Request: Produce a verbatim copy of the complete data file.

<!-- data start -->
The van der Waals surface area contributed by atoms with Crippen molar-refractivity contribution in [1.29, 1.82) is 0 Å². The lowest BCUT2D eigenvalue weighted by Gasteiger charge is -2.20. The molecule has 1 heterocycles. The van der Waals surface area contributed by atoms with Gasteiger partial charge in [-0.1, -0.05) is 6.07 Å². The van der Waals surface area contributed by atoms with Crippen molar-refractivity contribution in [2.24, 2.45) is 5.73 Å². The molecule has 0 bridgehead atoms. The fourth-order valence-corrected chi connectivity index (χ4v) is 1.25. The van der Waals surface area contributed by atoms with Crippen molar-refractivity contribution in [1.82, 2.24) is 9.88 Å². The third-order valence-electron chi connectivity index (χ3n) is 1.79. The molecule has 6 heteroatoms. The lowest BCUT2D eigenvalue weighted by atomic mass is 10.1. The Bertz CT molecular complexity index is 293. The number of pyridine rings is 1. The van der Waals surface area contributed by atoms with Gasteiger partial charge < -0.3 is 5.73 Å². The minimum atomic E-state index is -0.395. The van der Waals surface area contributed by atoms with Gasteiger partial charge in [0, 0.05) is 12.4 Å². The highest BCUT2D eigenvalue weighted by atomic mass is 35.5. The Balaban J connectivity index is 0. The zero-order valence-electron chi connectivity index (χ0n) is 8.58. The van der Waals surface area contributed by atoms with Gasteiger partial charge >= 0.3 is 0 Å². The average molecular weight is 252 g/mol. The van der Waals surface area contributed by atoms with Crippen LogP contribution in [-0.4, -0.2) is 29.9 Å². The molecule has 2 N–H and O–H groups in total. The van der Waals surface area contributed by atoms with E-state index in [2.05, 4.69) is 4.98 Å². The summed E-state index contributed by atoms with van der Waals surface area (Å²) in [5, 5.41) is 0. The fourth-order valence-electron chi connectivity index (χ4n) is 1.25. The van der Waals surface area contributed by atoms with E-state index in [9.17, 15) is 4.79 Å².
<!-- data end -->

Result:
The van der Waals surface area contributed by atoms with Crippen molar-refractivity contribution in [1.29, 1.82) is 0 Å². The lowest BCUT2D eigenvalue weighted by Gasteiger charge is -2.20. The molecule has 1 heterocycles. The van der Waals surface area contributed by atoms with Gasteiger partial charge in [-0.1, -0.05) is 6.07 Å². The van der Waals surface area contributed by atoms with Crippen molar-refractivity contribution in [2.24, 2.45) is 5.73 Å². The molecule has 0 bridgehead atoms. The fourth-order valence-corrected chi connectivity index (χ4v) is 1.25. The van der Waals surface area contributed by atoms with Crippen molar-refractivity contribution in [1.82, 2.24) is 9.88 Å². The third-order valence-electron chi connectivity index (χ3n) is 1.79. The molecule has 6 heteroatoms. The lowest BCUT2D eigenvalue weighted by atomic mass is 10.1. The Bertz CT molecular complexity index is 293. The number of pyridine rings is 1. The van der Waals surface area contributed by atoms with Gasteiger partial charge < -0.3 is 5.73 Å². The minimum atomic E-state index is -0.395. The van der Waals surface area contributed by atoms with Gasteiger partial charge in [0, 0.05) is 12.4 Å². The highest BCUT2D eigenvalue weighted by atomic mass is 35.5. The Balaban J connectivity index is 0. The zero-order valence-electron chi connectivity index (χ0n) is 8.58. The van der Waals surface area contributed by atoms with Gasteiger partial charge >= 0.3 is 0 Å². The average molecular weight is 252 g/mol. The van der Waals surface area contributed by atoms with Crippen LogP contribution in [-0.4, -0.2) is 29.9 Å². The molecule has 2 N–H and O–H groups in total. The van der Waals surface area contributed by atoms with E-state index in [2.05, 4.69) is 4.98 Å². The summed E-state index contributed by atoms with van der Waals surface area (Å²) in [5, 5.41) is 0. The fourth-order valence-electron chi connectivity index (χ4n) is 1.25. The van der Waals surface area contributed by atoms with E-state index in [9.17, 15) is 4.79 Å².